Though His Eminence's report to the Vatican states that he found no substantiation of allegations of homosexual activity at the Irish College, nothing in particular on which to ground his preconceived notion that the seminary is "gay friendly," the report still chose to name names.  It chose to repeat the unsubstantiated allegations it received, providing the names of those about whom unsubstantiated allegations were made!

And as the ACP indicates, 

It [i.e., His Eminence's report to the Vatican] begged “the question as to why such detail is included in the report”.

Interesting, isn't it, this scenario?  Catholic religious authorities, dioceses, and religious communities customarily fight tooth and nail not to name names when the subject is which priest abused which minor when.  Those names are normally available even to unsuspecting parishes to which abusive priests have been sent only when legal action forces the disclosure of names.

But let rumors float around that a seminary is "gay friendly," and even if you decide you have found no evidence to corroborate those rumors and that a seminary's reputation for being gay friendly may, per your own conclusion and your own words, be "unjust,"you still choose to name names.  If you're His Eminence Timothy Cardinal Dolan, that is.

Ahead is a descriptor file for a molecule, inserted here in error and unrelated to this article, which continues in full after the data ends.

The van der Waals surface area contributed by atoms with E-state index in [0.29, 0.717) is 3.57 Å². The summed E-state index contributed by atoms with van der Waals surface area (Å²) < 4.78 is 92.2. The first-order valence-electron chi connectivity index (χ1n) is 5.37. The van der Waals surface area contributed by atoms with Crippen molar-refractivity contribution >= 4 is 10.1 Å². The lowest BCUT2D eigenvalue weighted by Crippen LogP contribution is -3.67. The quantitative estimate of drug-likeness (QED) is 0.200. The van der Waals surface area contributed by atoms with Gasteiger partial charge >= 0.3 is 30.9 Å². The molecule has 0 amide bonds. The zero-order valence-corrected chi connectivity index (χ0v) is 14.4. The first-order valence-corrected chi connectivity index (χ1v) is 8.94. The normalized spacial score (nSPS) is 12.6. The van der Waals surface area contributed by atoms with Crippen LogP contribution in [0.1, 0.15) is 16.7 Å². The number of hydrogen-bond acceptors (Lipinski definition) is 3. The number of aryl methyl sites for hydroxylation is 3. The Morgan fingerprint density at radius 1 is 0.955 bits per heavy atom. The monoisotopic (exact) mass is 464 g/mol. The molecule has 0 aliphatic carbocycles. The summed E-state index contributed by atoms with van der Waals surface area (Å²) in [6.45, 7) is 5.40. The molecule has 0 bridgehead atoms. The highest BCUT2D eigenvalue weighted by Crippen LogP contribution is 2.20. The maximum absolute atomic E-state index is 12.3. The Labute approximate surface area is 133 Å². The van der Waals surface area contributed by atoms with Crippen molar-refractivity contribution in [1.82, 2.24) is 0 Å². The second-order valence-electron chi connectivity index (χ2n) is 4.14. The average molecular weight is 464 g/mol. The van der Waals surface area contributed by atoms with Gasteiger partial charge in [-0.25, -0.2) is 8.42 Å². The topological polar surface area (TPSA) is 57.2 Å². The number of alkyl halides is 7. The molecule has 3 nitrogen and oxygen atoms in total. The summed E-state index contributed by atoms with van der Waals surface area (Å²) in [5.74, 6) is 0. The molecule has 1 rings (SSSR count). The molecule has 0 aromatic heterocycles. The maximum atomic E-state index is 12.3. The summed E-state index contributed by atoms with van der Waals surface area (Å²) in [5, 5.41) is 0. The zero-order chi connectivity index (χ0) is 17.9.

You choose to smear reputations.  To sling mud.  To put black marks beside names of people who are not given a chance to know the allegations made against them and to defend themselves against those allegations.  And you send your report full of slime off to the Vatican to be processed, assuming it will remain under lock and key and be used for . . . chopping off heads and ruining reputations whatever purpose . . . by those with ultimate authority over the men whose names you've just blackened.

And so as David Gibson notes (see the link above), the four Irish archbishops have now responded to His Eminence's report by observing that it appears to have been motivated by "a deep prejudice" that led to a "hostile tone and content."  

Dublin, meet Peoria: Irish archbishops, please meet His Eminence Timothy Cardinal Dolan.  Non-homophobic Irish Catholicism, meet pernicious, sleazy, values-vacuous American Catholic homophobia at its very lowest.

Meet American Catholic homophobia of the sort still actively promoted by His Eminence's BFF Dr. Bill Donohue, about whom His Eminence stated around the same time Pope Benedict commissioned His Eminence to investigate Irish seminaries, "Keep at it, Bill!  We need you!" Meet Dr. Donohue, who still wishes to interject into the abuse crisis discussion the red-herring argument that the gays are the problem, long after the John Jay study for which the USCCB bought and paid knocked down that convenient scapegoating argument.

Irish Catholics, meet Dr. Donohue and His Eminence Timothy Cardinal Dolan, who persist in offering the public this false meme because, gosh darned, it just continues to play so well in Peoria.

And Jesus be damned if we're going to give up a politically utilitarian argument, no matter who gets hurt in the process.  Or what the gospels say.

(P.S. Still not buying that argument that the big Catholic centrist gurus love to shop around that His Eminence is just one of the nicest guys you could ever think of meeting over a brat and a brew, the "most flat-out likeable" guy around in the USCCB.)